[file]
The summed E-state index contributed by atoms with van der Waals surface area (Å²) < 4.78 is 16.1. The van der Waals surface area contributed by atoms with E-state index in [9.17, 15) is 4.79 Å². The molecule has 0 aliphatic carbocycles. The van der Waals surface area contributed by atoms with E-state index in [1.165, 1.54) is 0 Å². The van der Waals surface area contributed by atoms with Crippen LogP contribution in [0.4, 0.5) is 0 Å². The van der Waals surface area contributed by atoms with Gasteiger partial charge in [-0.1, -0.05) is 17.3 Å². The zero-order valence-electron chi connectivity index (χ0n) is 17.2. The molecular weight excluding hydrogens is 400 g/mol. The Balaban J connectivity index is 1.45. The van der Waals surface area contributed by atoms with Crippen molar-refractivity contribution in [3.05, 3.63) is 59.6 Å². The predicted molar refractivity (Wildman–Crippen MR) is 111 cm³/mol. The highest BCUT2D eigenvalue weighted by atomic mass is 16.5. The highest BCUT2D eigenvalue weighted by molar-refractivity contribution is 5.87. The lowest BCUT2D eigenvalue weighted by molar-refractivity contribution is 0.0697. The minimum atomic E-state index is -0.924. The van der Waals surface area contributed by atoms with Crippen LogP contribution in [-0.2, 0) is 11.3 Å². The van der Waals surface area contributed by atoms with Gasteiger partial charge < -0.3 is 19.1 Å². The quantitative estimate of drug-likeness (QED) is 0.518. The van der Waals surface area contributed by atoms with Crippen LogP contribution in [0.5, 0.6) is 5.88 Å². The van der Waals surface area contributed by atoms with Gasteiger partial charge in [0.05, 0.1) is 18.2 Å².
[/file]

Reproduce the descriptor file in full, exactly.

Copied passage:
The summed E-state index contributed by atoms with van der Waals surface area (Å²) < 4.78 is 16.1. The van der Waals surface area contributed by atoms with E-state index in [9.17, 15) is 4.79 Å². The molecule has 0 aliphatic carbocycles. The van der Waals surface area contributed by atoms with E-state index in [1.165, 1.54) is 0 Å². The van der Waals surface area contributed by atoms with Crippen LogP contribution in [0.4, 0.5) is 0 Å². The van der Waals surface area contributed by atoms with Gasteiger partial charge in [-0.1, -0.05) is 17.3 Å². The zero-order valence-electron chi connectivity index (χ0n) is 17.2. The molecular weight excluding hydrogens is 400 g/mol. The Balaban J connectivity index is 1.45. The van der Waals surface area contributed by atoms with Crippen molar-refractivity contribution in [3.05, 3.63) is 59.6 Å². The predicted molar refractivity (Wildman–Crippen MR) is 111 cm³/mol. The highest BCUT2D eigenvalue weighted by atomic mass is 16.5. The highest BCUT2D eigenvalue weighted by molar-refractivity contribution is 5.87. The lowest BCUT2D eigenvalue weighted by molar-refractivity contribution is 0.0697. The minimum atomic E-state index is -0.924. The van der Waals surface area contributed by atoms with Crippen LogP contribution in [-0.2, 0) is 11.3 Å². The van der Waals surface area contributed by atoms with Gasteiger partial charge < -0.3 is 19.1 Å². The quantitative estimate of drug-likeness (QED) is 0.518. The van der Waals surface area contributed by atoms with Crippen LogP contribution in [0.5, 0.6) is 5.88 Å². The van der Waals surface area contributed by atoms with Gasteiger partial charge in [0.05, 0.1) is 18.2 Å².